Fawad Ali Bangash, Hashmi A.N., Mahboob A., Zahid M., Hamid B., Muhammad S.A., Shah Z.U., Afzaal H.
Faculty of Pharmacy, Riphah International University, Islamabad Pakistan.
Keywords: Piper betel, antimicrobial fraction, pathogenic species

Ethanol, petroleum ether and chloroform extracts of Piper betel leaf were tested against Gram-positive (Bacillus subtilis ATCC 6633), Staphylococcus aureus ATCC 29213, Micrococcus luteus ATCC 9341) and Gram-negative (Escherichia coli ATCC 25922, Pseudomonas putida, Salmonella typhi ATCC 19430, Shigella flexneri ATCC 25929, Pseudomonas aeruginosa ATCC 33347, Vibrio cholerae, Klebsiella pneumoniae, Proteus mirabilis ATCC 49565) bacterial strains by Agar-well Diffusion Method. All the crude extracts showed a broad spectrum of antibacterial activity inhibiting both the gram-positive and gram-negative bacteria. Petroleum ether extracts of Piper betel were found to be least effective against most of the tested organisms. Moderate antibacterial activity has been studied with chloroform extracts while ethanolic fractions have been investigated to show optimum activity against nearly all chosen strains. Levofloxacin, the semi-synthetic broad spectrum antibiotic was used as standard Compare to levofloxacin, bio active fractions of Piper betel showed maximum activity against the Klebsiella pneumonia. This study reports the possible activity of Piper betel leaf in arresting the growth of selected bacterial strains. It has been expected that the present work on antimicrobial isolation of the plant bio active parts will lead to the researchers who continue work that may bring clinical success concerning the fatal diseases.

Article Information

Identifiers and Pagination:
First Page:196
Last Page:203
Publisher Id:JAppPharm (2012 ). 4. 196-203
Article History:
Received:March 4, 2012
Accepted:June 15, 2012
Collection year:2012
First Published:April 1, 2012


Plants are rich source of active metabolites that affects against variety of microbial species. New drugs are needed to eradicate the resistant microorganisms because existing antibacterial compounds are going to be resistant against a number of microbial strains and are becoming superseded (Ekpendu et al., 1994). Antibacterial compounds extracted from plants are not related with side effects as the laboratory prepared compounds and can be successfully used against many infectious diseases (Iwu et al., 1999). The utilization of bio active plant extracts and medicinal drugs have massive impact in curative approaches (Sousa et al., 1991; Kubo et al., 1993; Shapoval et al., 1994; Artizzu et al., 1995; Izzo et al., 1995).

The Piper betel plant investigated in this study is a climbing plant, silky heart shaped leaves and white catkin. The Betel (Piper betel) is the leaf of a vine belonging to the Piperaceae family. It originated from South and South East Asia including India, Bangladesh, Sri Lanka, and is typically too sensitive to grow outside the tropics geographic.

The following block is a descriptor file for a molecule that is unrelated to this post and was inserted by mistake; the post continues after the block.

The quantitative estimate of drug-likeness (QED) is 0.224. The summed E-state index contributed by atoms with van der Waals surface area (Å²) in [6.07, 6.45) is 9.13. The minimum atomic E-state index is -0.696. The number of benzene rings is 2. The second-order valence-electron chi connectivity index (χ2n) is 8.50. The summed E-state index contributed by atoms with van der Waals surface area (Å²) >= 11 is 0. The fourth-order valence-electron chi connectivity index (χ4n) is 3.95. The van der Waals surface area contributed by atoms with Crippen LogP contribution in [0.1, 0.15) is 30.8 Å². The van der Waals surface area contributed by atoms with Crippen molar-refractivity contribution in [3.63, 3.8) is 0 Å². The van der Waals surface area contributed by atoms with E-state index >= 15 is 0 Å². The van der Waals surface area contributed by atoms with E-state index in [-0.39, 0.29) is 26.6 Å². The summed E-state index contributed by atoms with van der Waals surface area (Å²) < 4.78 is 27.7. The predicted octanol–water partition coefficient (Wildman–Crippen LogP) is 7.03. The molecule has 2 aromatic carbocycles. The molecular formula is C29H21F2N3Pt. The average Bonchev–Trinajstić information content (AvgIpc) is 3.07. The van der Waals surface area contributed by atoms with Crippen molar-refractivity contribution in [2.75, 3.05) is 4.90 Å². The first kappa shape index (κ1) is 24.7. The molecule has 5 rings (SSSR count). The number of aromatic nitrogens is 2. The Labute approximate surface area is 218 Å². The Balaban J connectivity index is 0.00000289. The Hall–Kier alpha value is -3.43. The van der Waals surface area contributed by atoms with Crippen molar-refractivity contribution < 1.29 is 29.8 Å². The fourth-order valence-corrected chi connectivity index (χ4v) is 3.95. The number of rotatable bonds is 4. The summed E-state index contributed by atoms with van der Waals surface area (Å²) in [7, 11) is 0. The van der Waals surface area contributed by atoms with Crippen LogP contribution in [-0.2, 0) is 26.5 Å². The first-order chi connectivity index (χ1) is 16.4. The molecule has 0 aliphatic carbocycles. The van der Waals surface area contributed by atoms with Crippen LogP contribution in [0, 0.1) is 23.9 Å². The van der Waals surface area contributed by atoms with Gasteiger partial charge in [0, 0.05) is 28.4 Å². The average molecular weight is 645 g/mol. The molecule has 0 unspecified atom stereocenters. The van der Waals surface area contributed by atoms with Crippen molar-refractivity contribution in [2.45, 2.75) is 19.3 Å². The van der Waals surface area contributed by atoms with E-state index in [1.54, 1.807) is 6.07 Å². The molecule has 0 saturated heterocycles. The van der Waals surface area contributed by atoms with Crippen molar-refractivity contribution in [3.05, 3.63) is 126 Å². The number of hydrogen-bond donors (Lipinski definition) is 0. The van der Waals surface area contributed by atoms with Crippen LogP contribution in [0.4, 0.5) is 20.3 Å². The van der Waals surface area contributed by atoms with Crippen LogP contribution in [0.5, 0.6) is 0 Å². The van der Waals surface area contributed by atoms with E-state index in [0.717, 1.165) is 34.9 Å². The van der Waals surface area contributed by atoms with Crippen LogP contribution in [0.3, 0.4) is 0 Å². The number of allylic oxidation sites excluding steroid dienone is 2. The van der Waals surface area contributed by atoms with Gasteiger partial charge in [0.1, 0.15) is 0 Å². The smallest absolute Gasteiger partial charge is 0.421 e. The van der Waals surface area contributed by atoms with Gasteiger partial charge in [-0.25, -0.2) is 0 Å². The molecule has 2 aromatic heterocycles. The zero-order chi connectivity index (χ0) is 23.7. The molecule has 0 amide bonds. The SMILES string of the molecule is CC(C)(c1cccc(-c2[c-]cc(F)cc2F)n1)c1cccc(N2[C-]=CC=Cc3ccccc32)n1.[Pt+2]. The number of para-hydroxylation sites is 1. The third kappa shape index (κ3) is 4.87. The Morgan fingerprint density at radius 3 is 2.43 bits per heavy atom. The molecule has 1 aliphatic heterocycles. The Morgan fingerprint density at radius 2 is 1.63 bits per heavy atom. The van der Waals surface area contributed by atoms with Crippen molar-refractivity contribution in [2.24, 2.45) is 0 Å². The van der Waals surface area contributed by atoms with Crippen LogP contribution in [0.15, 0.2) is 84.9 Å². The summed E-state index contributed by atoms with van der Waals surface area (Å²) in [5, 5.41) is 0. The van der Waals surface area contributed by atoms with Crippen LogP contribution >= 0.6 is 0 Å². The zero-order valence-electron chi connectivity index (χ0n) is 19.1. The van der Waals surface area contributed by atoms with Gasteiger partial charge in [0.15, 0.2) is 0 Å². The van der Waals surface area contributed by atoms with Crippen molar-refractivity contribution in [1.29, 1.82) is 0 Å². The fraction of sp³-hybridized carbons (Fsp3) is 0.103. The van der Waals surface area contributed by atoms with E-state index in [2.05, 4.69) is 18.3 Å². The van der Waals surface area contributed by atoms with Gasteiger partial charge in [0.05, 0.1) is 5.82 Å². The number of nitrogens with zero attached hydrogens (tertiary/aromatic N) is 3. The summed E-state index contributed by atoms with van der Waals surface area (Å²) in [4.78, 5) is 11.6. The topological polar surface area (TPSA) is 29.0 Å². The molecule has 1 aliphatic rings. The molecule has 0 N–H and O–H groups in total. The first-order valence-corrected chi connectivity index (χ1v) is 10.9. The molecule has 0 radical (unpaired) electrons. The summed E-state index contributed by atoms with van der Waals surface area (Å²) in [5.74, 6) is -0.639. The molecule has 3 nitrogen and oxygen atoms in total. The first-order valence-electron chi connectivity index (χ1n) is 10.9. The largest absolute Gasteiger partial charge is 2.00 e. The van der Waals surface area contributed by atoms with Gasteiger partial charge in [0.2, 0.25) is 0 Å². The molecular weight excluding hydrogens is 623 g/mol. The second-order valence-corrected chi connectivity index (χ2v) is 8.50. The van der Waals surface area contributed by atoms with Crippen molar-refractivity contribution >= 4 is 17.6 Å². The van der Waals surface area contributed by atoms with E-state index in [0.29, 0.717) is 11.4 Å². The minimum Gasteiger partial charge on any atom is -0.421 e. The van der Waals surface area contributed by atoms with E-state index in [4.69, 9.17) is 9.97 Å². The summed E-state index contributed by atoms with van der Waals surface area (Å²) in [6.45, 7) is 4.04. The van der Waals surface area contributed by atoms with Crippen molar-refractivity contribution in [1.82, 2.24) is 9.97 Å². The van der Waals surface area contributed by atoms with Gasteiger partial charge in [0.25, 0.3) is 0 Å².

Piper betel plant leaves are rich in a wide variety of secondary metabolites such as phenolic compounds (chavicol, hydroxyl chavicol), volatile oils (safrole, eugenol, isoeugenol, eugenol methyl ester), fatty acids (stearic and palmitic) and hydroxyl fatty acids (stearic, palmitic, myristic) which in vitro illustrate the antibacterial properties and might be used as an choice, useful, cheap and safe antibacterial for the treatment of microbial infections.

Piper betel has been conventionally used as compost, carminative, antiseptic agents, antifungal and antibacterial (Jenie, 2001). It has also been reported for the cure of stomach problems, worms and as a general tonic. It is often chewed in combination with the betel nut (Areca catechu), as a stimulatory. Some evidence suggests that betel leaves have immune boosting properties as well as anti-cancer properties (Fathilah et al., 2010).

In recent years, multiple drug resistance has developed due to indiscriminate use of existing antimicrobial drugs in the treatment of infectious diseases. These problems stress a transformed attempt to find the antimicrobial agents effective against the pathogenic microorganisms resistant to current antibiotics. Therefore there is an extensive requirement to establish alternative antibacterial molecules for the treatment of infectious diseases from other sources. One of the possible strategies towards this objective is the rational localization of bioactive photochemical (Chattopadhyay et al., 2009).

It has been reported that Piper betel plant is effective against various bacterial strains including  Bacillus cereus, Enterococcus faecalis, Listeria monocytogenes, Micrococcus luteus, Staphylococcus aureus, Aeromonas hydrophila, Escherichia coli , Pseudomonas aeruginosa, Salmonella Enteritidis (Suppakul et al., 2006), Streptococcus mutans (Sharma and Khan, 2010),  Streptococcus pyogenes (Caburian and Marina, 2010), Enterococcus faecium, Actinomycetes viscosus, Streptococcus sanguis, Fusobacterium nucleatum, Prevotella intermedia. The reported isolation and extraction techniques were employed using solvent-ethanol and water (Sharma and Khan, 2010), ethanol (Suppakul et al., 2006), acetone and methanol (Sharma and Khan, 2010). For antimicrobial assay, nutrient agar well diffusion (Caburian and Marina, 2010; Suppakul et al., 2006) and broth dilution methods (Caburian and Marina, 2010; Sharma and Khan, 2010) have been used. The trend of results with respect to solvents reported was in relation that the antimicrobial activity is more in organic solvent extract than in aqueous solvent extract.